CANAPÉ VERTE, Haiti -- Robert Naylor walks the perimeter of an electricity substation high above the earthquake-battered capital of Port-au-Prince, pointing out new batteries, switches and transformers that his construction company, Perini Management Corp., installed here as part of a $12.7 million U.S. Agency for International Development project to strengthen Haiti's energy infrastructure.
This substation and others were damaged in the 2010 quake, and the United States is investing in repairs to the transmission and distribution systems as well as the installation of new equipment and worker training. But below the substation's chain-link fence, a jumble of cut and spliced wires snake from the overhead power line toward a cluster of makeshift shacks. Naylor points to the creative electricity connection undermining his company's hard work and shakes his head.
A few winding streets below, 26-year-old Forestal Chamblin walks past the patchwork of corrugated metal and fraying tarp structures at the "ENAF2" camp city, which he and about 300 families who were displaced in the 2010 earthquake still call home.
"Yes, we take. We take it secretly," Chamblin says, shrugging, as he glances up at dangling wires. Tall and wiry himself in jeans and a white T-shirt, Chamblin leans against one of three 1,000-gallon water tanks that were filled regularly in the months after the earthquake but that, residents say, have been empty now for a year. Getting a legal electricity connection is out of the question for residents of ENAF2, he says. "There are no jobs for us, so we cannot pay."
More than three years after Haiti suffered the worst natural disaster in its history, its recovery has been excruciatingly slow. Still, people here say, there is more progress than first meets the eye: new roads, schools and even a state-of-the-art teaching hospital about a half-hour away from Port-au-Prince.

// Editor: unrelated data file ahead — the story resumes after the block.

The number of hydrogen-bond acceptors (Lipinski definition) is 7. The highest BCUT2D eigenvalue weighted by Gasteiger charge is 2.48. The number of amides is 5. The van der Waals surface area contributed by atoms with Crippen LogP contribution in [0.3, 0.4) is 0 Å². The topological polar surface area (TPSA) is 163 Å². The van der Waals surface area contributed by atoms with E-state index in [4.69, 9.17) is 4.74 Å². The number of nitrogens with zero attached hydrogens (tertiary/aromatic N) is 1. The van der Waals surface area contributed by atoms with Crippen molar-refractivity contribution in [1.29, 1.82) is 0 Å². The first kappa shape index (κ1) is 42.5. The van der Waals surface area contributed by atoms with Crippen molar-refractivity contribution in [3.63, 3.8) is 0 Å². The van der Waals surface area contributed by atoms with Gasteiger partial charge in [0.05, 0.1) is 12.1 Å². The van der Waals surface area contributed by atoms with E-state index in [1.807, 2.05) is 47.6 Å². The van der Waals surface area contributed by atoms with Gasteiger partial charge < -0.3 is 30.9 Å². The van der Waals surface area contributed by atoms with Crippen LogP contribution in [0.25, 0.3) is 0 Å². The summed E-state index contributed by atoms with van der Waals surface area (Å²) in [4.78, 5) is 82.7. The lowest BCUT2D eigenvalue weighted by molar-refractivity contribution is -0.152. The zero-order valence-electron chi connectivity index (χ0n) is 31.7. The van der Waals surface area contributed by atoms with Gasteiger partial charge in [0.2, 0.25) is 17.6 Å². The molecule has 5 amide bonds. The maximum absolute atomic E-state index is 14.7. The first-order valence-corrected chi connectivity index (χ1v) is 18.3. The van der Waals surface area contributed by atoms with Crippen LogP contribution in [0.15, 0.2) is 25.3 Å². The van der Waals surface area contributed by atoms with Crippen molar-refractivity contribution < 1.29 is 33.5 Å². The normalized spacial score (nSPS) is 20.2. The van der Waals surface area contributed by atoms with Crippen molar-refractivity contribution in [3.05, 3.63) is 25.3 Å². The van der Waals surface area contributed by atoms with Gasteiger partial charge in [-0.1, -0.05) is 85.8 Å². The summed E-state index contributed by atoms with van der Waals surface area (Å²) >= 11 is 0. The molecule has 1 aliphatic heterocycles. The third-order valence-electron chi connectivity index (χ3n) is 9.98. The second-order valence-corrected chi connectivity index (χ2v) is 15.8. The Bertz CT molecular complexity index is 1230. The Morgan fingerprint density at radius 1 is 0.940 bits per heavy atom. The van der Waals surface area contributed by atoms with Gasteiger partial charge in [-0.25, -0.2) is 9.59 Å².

In energy, there are a few signs of light as well: a new USAID-funded industrial park on the country's north coast aimed at electrifying 1,800 households, as well as steady improvements to substations like the one at Canapé Verte; solar-powered street lights in the capital; and the presidential appointment of a widely acclaimed Cornell University-educated electrical engineer as the country's new minister delegate for energy security.
Slower going, experts say, is breaking the vicious cycle of antiquated transmission networks, theft, corruption and poor maintenance crippling Haiti's power sector.
A snarl of good and bad intentions
Exhibit A: circuit breakers. Speaking inside a mobile trailer atop the substation, Naylor says one of the things he found when he started the project was a jumble of unmatching equipment from various governments that had provided aid in the past. With nearly no regulation from the Haitian government, he notes, there was little to stop each donor nation from insisting that its own companies provide parts. The result was outdated and almost unfixable switch gears and circuit breakers from Canada, France and several other countries.
"Unfortunately, when you take donated items, you take what you can get. But when one thing breaks and there's no specs and there never has been any ... well, now these poor people need 10 circuit breakers because every one is different. So instead of things being solved, they just put a Band-Aid on it," he says.
His job, Naylor says, includes a redesign that has redundancy built into the system -- basically, duplicated spare parts -- so that Haitian workers can maintain and repair it. The costs are comparable, he says, and the system is sustainable long-term.